July 2020 Reading: The Mercies; Tapestry; Dancers on the Shore; The Almost Mothers; Famished; Why I’m No Longer Talking to White People About Race; The Book of Cairo; The Familiars

July has been a crazy month for our family as we’ve been packing up to move house. I am amazed I have managed to fit in eight books, all of which I thoroughly enjoyed. It’s going to be a brief round up as I am already behind, but here are my thoughts on another deliciously eclectic selection of books:

The Mercies by Kiran Millwood Hargrave (2020)

This is exactly my sort of book, a wonderfully immersive piece of historical fiction with strong female characters. The writing is gorgeous – evocative and immediate, creating a sense of place and of character which allows the reader to fully experience the world of the story. My only complaint, if you can call it that, is that it ended too soon for me – I would have happily continued reading about Maren and Ursa for double the length, and I was desperate to follow Maren on the next stage of her story.

Tapestry by Beth Duke (2020)

I was delighted to be on the blog tour for this lovely book, which manages to be a light read while also touching on deep questions of heritage and family. You can read my full review here.

Dancers on the Shore by William Melvin Kelley (1964; republished 2020)

I recently put a shout-out on Twitter asking for suggestions of short story collections, as I realised my reading was getting a little novel-heavy, and I absolutely love the power of the short form. I am so grateful to Ana Sampson for offering to send me a copy of this outstanding collection, which is published by Riverrun in August. Do have a look at my review here – I am so pleased to have been introduced to Kelley’s work, and I hope some of you will check it out.

The Almost Mothers by Laura Besley (2020)

This fantastic flash collection struck a chord with me, as motherhood is such a defining part of my identity. The stories flit through many moods and modes, building up a beautifully nuanced picture of the many meanings of the concept of being a mother. You can read my full review here.

Famished by Anna Vaught (2020)

I was ridiculously excited to receive an ARC of this short story collection, out with Influx Press in September, having loved the author’s brilliant novel Saving Lucia, which came out earlier this year (Vaught is both talented and prolific, it seems!). My full thoughts on these wonderfully strange, unsettling tales are here.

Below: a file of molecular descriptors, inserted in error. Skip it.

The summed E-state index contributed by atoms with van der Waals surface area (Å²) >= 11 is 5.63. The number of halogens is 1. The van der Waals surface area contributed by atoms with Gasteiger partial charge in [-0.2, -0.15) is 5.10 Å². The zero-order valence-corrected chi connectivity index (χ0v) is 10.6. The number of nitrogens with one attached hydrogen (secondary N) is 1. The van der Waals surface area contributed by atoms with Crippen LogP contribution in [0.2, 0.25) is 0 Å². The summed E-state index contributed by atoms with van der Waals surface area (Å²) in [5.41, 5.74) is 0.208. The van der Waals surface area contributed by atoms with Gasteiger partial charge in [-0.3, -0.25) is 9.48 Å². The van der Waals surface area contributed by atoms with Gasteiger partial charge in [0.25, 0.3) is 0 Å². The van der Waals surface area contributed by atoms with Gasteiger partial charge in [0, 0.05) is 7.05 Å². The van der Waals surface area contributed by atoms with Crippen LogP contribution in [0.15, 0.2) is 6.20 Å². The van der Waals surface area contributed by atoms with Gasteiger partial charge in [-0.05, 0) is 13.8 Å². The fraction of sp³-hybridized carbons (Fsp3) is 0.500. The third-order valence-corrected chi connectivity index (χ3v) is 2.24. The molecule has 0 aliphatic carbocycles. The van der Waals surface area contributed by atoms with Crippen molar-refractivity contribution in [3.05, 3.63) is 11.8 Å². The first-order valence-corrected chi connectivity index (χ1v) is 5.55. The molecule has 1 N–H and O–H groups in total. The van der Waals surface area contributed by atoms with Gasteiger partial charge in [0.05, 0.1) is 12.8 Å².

Why I’m No Longer Talking to White People About Race by Reni Eddo-Lodge (2017)

This was an eye-opening and important read for me. I am slowly learning more and more about how insidious and institutionalised racism is in our society, and although it is confronting and guilt-inducing to face my own complicity, it is deeply necessary. The problem may be systemic, but that does not lessen my individual responsibility to make efforts to listen and understand. In particular, the wilfully amnesiac view of British history has to end if we are to move forward, and Eddo-Lodge’s book is illuminating on this topic, as it is on many others. I have plenty more books to read on this subject, but am always open to further suggestions.

The Book of Cairo edited by Raph Cormack (2019)

I am a total convert to Comma Press and to their excellent Reading the City series: gorgeous little anthologies that take the reader by the hand and lead them through the city in the best possible way: via fiction. I ‘visited’ Cairo earlier this year through Alaa Al Aswany’s brilliant novel The Yacoubian Building and I was intrigued to return to this volatile, ever-changing city. This collection confronts the legacy of Cairo’s recent past, and contains a typically informative introduction to the state of writing in Cairo as well as its current political situation. The stories themselves are as varied and insightful as I have come to expect from Comma Press, with my personal favourites including the opening story, ‘Gridlock’, by Mohamed Salah al-Azab (translated by Adam Tahib), Hatem Hafez’s ‘Whine’ (translated by Raphael Cohen) and Nahla Karam’s ‘The Other Balcony’, translated by Andrew Leber.

Since armchair travelling is all we are likely to get this year, I really would urge readers to pop onto the Comma Press website and pick up a couple of these anthologies. I have a feeling I will be collecting them all…

The Familiars by Stacey Halls (2019)

With its historical setting, female protagonist, its theme of the persecution of ‘witches’ and, more superficially, its beautiful cover, it was impossible for me not to compare this book to my first read of the month, The Mercies. It turns out that these two novels were the perfect way to bookend (sorry) my reading month, for I loved them both, and despite their similarities, they struck me as quite different in terms of style and execution. The Mercies, for me, was all about the characters, in particular Maren, whom I adored, and the beauty of the language. The Familiars was much pacier, and I was swiftly carried along by its twisting, expertly constructed plot in quite a different way to my slow savouring of The Mercies. With The Familiars, I was gleefully wrapped up in the story as its mysteries were revealed. Both books dazzled me with their utterly convincing settings. Two very ‘Ellie’ books to start and finish the month!

I have some fantastic reads lined up for August – as ever, I still can’t believe how lucky I am to receive such wonderful books to review, and of course I’ve bought more than I ought to as well! Do let me know if you’ve read or are planning to read any of my July books, and what you’ve got planned for August!

Ellie x x x


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